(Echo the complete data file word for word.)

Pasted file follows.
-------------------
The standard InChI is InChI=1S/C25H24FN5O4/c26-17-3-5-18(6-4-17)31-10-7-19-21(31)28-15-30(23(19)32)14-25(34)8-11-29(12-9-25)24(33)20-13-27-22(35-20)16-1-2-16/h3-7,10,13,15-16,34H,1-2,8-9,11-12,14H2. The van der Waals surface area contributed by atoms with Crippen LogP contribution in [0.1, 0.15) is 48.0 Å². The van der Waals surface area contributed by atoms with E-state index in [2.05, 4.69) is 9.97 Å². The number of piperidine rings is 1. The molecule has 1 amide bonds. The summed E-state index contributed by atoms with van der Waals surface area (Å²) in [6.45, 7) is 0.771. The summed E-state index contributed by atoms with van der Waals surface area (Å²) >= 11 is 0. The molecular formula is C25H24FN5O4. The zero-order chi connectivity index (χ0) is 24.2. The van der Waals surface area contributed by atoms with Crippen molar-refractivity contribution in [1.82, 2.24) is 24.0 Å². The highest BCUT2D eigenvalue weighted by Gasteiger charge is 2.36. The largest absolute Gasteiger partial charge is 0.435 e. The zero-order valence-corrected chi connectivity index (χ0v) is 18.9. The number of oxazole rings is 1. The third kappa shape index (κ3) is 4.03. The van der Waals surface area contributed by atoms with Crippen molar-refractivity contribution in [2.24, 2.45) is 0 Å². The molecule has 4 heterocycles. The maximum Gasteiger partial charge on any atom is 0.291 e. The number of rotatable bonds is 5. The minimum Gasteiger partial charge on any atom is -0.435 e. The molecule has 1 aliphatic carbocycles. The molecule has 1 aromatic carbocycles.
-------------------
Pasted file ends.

The standard InChI is InChI=1S/C25H24FN5O4/c26-17-3-5-18(6-4-17)31-10-7-19-21(31)28-15-30(23(19)32)14-25(34)8-11-29(12-9-25)24(33)20-13-27-22(35-20)16-1-2-16/h3-7,10,13,15-16,34H,1-2,8-9,11-12,14H2. The van der Waals surface area contributed by atoms with Crippen LogP contribution in [0.1, 0.15) is 48.0 Å². The van der Waals surface area contributed by atoms with E-state index in [2.05, 4.69) is 9.97 Å². The number of piperidine rings is 1. The molecule has 1 amide bonds. The summed E-state index contributed by atoms with van der Waals surface area (Å²) in [6.45, 7) is 0.771. The summed E-state index contributed by atoms with van der Waals surface area (Å²) >= 11 is 0. The molecular formula is C25H24FN5O4. The zero-order chi connectivity index (χ0) is 24.2. The van der Waals surface area contributed by atoms with Crippen molar-refractivity contribution in [1.82, 2.24) is 24.0 Å². The highest BCUT2D eigenvalue weighted by Gasteiger charge is 2.36. The largest absolute Gasteiger partial charge is 0.435 e. The zero-order valence-corrected chi connectivity index (χ0v) is 18.9. The number of oxazole rings is 1. The third kappa shape index (κ3) is 4.03. The van der Waals surface area contributed by atoms with Crippen molar-refractivity contribution in [2.24, 2.45) is 0 Å². The molecule has 4 heterocycles. The maximum Gasteiger partial charge on any atom is 0.291 e. The number of rotatable bonds is 5. The minimum Gasteiger partial charge on any atom is -0.435 e. The molecule has 1 aliphatic carbocycles. The molecule has 1 aromatic carbocycles.